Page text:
Jenkins has many solutions for installation: it is possible to install it through package managers like APT, downloading the artifact or running it through a Docker machine. On Windows, the operator will need to perform a manual operation because there is no installation wizard. In order to update, the user just needs to change the artifact, but this can be tricky in some versions. Furthermore, backup and restore is a manual process that can be quite complex as well.
Bamboo provides the same Jenkin’s installation features and includes a Windows installation wizard. Upgrades may be tricky. If you have a very different version, you may need to upgrade several times to achieve the desired effect. However, backup and restore are easily managed.
TeamCity has no package manager for the Linux environment (you have to deploy the artifact) but has one for Windows. New versions are automatically detected and upgraded, and Backup/Restore are easily handled.
All tools can run distributed: each task can run through a different machine without affecting the graphical user interface. However, only Jenkins can use the same instance it runs the graphical user interface on to execute tasks. Although tool deployment is easy, there are some performance issues.
They have an extensive integration platform, with many official and unofficial plugins. Bamboo has excellent integration with other Atlassian products like Jira or Confluence. TeamCity, on the other hand, has excellent integration with other JetBrains products like IntelliJ or Pycharm.
The three products are client-server tools that can be quickly deployed on the cloud–although there aren’t PaaS solutions as they need several integrations with the environment that are not feasible on a PaaS.
They are all heavily modified with plugins, but there is one highlight for Jenkins: it is entirely plugin driven, and its large community helps maintain its popularity.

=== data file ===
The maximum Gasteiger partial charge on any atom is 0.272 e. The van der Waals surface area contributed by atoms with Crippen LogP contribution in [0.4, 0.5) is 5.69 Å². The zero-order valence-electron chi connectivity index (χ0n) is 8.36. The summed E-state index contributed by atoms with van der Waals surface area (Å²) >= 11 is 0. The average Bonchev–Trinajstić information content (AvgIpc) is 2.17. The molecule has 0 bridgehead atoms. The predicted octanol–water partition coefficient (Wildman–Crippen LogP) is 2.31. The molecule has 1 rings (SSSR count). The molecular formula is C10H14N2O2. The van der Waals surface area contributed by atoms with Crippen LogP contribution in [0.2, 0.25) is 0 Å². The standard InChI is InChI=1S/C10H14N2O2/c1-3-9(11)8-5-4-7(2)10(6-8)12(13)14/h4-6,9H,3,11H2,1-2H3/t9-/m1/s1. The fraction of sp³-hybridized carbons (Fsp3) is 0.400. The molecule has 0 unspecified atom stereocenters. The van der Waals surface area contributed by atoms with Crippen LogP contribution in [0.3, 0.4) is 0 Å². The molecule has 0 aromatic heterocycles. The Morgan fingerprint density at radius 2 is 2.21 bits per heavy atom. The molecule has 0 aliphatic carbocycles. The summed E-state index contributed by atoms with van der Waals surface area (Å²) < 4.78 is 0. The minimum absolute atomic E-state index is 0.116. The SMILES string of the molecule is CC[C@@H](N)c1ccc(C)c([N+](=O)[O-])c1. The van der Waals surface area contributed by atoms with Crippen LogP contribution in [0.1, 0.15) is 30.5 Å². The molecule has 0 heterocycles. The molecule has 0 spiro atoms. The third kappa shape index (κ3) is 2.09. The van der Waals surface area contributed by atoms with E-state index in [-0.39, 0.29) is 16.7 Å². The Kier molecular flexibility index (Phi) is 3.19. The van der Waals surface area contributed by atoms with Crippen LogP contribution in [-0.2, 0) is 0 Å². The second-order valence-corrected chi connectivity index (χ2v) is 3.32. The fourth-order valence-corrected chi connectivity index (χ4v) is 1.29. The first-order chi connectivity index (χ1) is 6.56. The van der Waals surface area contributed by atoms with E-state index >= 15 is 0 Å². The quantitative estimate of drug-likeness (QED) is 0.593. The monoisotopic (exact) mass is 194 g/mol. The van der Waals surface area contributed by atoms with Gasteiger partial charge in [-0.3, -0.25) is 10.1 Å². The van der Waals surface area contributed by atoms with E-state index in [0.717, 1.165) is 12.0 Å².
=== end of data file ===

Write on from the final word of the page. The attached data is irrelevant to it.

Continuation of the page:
All three have separate agents to run tasks on diverse processes (or machine), with different ways to auto scale the number of agents running on demand. This is a manual operation in most cases, with Jenkins being more difficult.
As an open-source product, Jenkins shines because of its popularity. It is also one of the more established products available in this area.
On StackOverflow, at the time of this article, we have the following numbers:
The greatest difference in a number of the questions asked can be explained by the fact that Bamboo and TeamCity are paid products, and as such, have dedicated commercial support. The number of jobs indicates the clear winner in terms of popularity.
- Jenkins – free and open source.
- Bamboo – Trial version for free. Price starts at USD 10.00 for up to 10 jobs, then increases to USD 1,100 for unlimited jobs and one remote agent (you will not be able to run jobs in parallel).
- TeamCity – The professional server is free up to 100 build configurations and 3 build agents. Each new build agent plus 10 additional build configuration adds USD 299 to the bill. Enterprise version, with unlimited build configuration and priority support, starts at USD 1,999.
The table below resumes our comparison of the three tools:
Distributed runners. Integration with Atlassian products.
Distributed runners. Integration with JetBrains products.
Integration solutions are essential tools for reaching delivery reliability with a large team. As every developer commits its changes to a shared repository, each commit triggers an automated process for testing and building. If the process fails, it is possible to repair what is wrong quickly and safely. When it is likely to find problems and solve them quickly, we release higher-quality products and more stable experiences for the client.
There are many options on the market to help developers’ workflow and as we analyzed in this article, there are many excellent and reliable solutions for you to choose from. While Jenkins’ highlights are its community and many plugins, Bamboo and TeamCity’s bright spots are the product integrations such as Jira and IntelliJ.
In order to make a good decision, a solid approach would be to freely evaluate the tools and how they integrate with your software development products. To properly evaluate each tool, we recommend using Docker repositories to deploy a sandbox environment easily:
Automation servers are an essential part of the majority of development processes worldwide. They are constructed so that a team can quickly identify an issue—either by automated tests or by rapid response for production issues (which involves an automated deployment). In this article, we’ve evaluated three popular automation tools and compared their features, installation processes, and prices so that you can decide which one is best for your company.